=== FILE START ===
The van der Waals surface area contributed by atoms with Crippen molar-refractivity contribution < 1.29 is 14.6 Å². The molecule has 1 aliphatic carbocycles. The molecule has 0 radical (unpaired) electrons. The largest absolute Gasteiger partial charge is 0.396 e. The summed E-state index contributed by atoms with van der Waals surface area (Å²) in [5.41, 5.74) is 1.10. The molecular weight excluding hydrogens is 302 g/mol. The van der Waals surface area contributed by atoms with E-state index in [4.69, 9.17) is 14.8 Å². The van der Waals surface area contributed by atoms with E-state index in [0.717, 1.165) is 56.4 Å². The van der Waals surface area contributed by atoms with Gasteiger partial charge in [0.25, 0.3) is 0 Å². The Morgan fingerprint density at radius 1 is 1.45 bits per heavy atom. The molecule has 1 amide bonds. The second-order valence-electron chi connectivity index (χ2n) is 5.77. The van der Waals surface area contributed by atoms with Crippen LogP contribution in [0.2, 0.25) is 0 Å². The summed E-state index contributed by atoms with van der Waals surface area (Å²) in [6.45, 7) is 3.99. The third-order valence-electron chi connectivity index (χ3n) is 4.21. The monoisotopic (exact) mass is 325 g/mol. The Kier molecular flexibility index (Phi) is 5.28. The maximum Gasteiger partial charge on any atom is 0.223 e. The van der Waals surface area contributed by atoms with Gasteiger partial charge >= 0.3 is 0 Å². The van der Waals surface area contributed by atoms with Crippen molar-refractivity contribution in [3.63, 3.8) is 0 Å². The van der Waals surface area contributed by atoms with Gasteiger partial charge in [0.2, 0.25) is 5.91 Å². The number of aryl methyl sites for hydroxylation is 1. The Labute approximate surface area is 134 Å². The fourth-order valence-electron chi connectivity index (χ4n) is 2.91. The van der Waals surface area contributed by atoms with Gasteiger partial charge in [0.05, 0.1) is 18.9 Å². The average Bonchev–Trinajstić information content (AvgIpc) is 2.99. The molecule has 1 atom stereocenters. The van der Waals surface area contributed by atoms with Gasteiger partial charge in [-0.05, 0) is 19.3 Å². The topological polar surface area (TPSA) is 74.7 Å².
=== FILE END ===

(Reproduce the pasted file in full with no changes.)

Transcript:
The van der Waals surface area contributed by atoms with Crippen molar-refractivity contribution < 1.29 is 14.6 Å². The molecule has 1 aliphatic carbocycles. The molecule has 0 radical (unpaired) electrons. The largest absolute Gasteiger partial charge is 0.396 e. The summed E-state index contributed by atoms with van der Waals surface area (Å²) in [5.41, 5.74) is 1.10. The molecular weight excluding hydrogens is 302 g/mol. The van der Waals surface area contributed by atoms with E-state index in [4.69, 9.17) is 14.8 Å². The van der Waals surface area contributed by atoms with E-state index in [0.717, 1.165) is 56.4 Å². The van der Waals surface area contributed by atoms with Gasteiger partial charge in [0.25, 0.3) is 0 Å². The Morgan fingerprint density at radius 1 is 1.45 bits per heavy atom. The molecule has 1 amide bonds. The second-order valence-electron chi connectivity index (χ2n) is 5.77. The van der Waals surface area contributed by atoms with Crippen LogP contribution in [0.2, 0.25) is 0 Å². The summed E-state index contributed by atoms with van der Waals surface area (Å²) in [6.45, 7) is 3.99. The third-order valence-electron chi connectivity index (χ3n) is 4.21. The monoisotopic (exact) mass is 325 g/mol. The Kier molecular flexibility index (Phi) is 5.28. The maximum Gasteiger partial charge on any atom is 0.223 e. The van der Waals surface area contributed by atoms with Gasteiger partial charge >= 0.3 is 0 Å². The van der Waals surface area contributed by atoms with Crippen molar-refractivity contribution in [3.63, 3.8) is 0 Å². The van der Waals surface area contributed by atoms with Gasteiger partial charge in [0.2, 0.25) is 5.91 Å². The number of aryl methyl sites for hydroxylation is 1. The Labute approximate surface area is 134 Å². The fourth-order valence-electron chi connectivity index (χ4n) is 2.91. The van der Waals surface area contributed by atoms with Gasteiger partial charge in [0.05, 0.1) is 18.9 Å². The average Bonchev–Trinajstić information content (AvgIpc) is 2.99. The molecule has 1 atom stereocenters. The van der Waals surface area contributed by atoms with Gasteiger partial charge in [-0.05, 0) is 19.3 Å². The topological polar surface area (TPSA) is 74.7 Å².